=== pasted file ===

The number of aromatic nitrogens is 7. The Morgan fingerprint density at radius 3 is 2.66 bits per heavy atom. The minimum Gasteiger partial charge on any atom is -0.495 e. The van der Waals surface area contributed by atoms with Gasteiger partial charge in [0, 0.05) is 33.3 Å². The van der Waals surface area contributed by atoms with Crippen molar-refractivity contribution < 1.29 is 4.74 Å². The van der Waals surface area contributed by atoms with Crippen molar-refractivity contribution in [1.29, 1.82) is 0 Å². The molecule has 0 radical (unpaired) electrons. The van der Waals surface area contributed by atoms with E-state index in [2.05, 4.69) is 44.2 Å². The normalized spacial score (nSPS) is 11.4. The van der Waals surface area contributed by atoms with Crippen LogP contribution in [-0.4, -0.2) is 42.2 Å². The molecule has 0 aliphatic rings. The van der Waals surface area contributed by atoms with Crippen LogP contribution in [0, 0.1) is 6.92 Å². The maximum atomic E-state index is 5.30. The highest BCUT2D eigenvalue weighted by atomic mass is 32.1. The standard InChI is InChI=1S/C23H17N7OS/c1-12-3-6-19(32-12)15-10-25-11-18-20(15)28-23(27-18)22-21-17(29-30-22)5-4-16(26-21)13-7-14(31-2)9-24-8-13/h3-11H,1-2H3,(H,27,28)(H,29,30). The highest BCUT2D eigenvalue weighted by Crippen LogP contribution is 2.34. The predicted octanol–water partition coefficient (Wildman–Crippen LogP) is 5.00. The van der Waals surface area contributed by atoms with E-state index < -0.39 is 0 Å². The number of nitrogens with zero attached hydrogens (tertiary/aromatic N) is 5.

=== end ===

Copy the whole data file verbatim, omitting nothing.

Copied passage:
The number of aromatic nitrogens is 7. The Morgan fingerprint density at radius 3 is 2.66 bits per heavy atom. The minimum Gasteiger partial charge on any atom is -0.495 e. The van der Waals surface area contributed by atoms with Gasteiger partial charge in [0, 0.05) is 33.3 Å². The van der Waals surface area contributed by atoms with Crippen molar-refractivity contribution < 1.29 is 4.74 Å². The van der Waals surface area contributed by atoms with Crippen molar-refractivity contribution in [1.29, 1.82) is 0 Å². The molecule has 0 radical (unpaired) electrons. The van der Waals surface area contributed by atoms with E-state index in [2.05, 4.69) is 44.2 Å². The normalized spacial score (nSPS) is 11.4. The van der Waals surface area contributed by atoms with Crippen LogP contribution in [-0.4, -0.2) is 42.2 Å². The molecule has 0 aliphatic rings. The van der Waals surface area contributed by atoms with Crippen LogP contribution in [0, 0.1) is 6.92 Å². The maximum atomic E-state index is 5.30. The highest BCUT2D eigenvalue weighted by atomic mass is 32.1. The standard InChI is InChI=1S/C23H17N7OS/c1-12-3-6-19(32-12)15-10-25-11-18-20(15)28-23(27-18)22-21-17(29-30-22)5-4-16(26-21)13-7-14(31-2)9-24-8-13/h3-11H,1-2H3,(H,27,28)(H,29,30). The highest BCUT2D eigenvalue weighted by Crippen LogP contribution is 2.34. The predicted octanol–water partition coefficient (Wildman–Crippen LogP) is 5.00. The van der Waals surface area contributed by atoms with E-state index < -0.39 is 0 Å². The number of nitrogens with zero attached hydrogens (tertiary/aromatic N) is 5.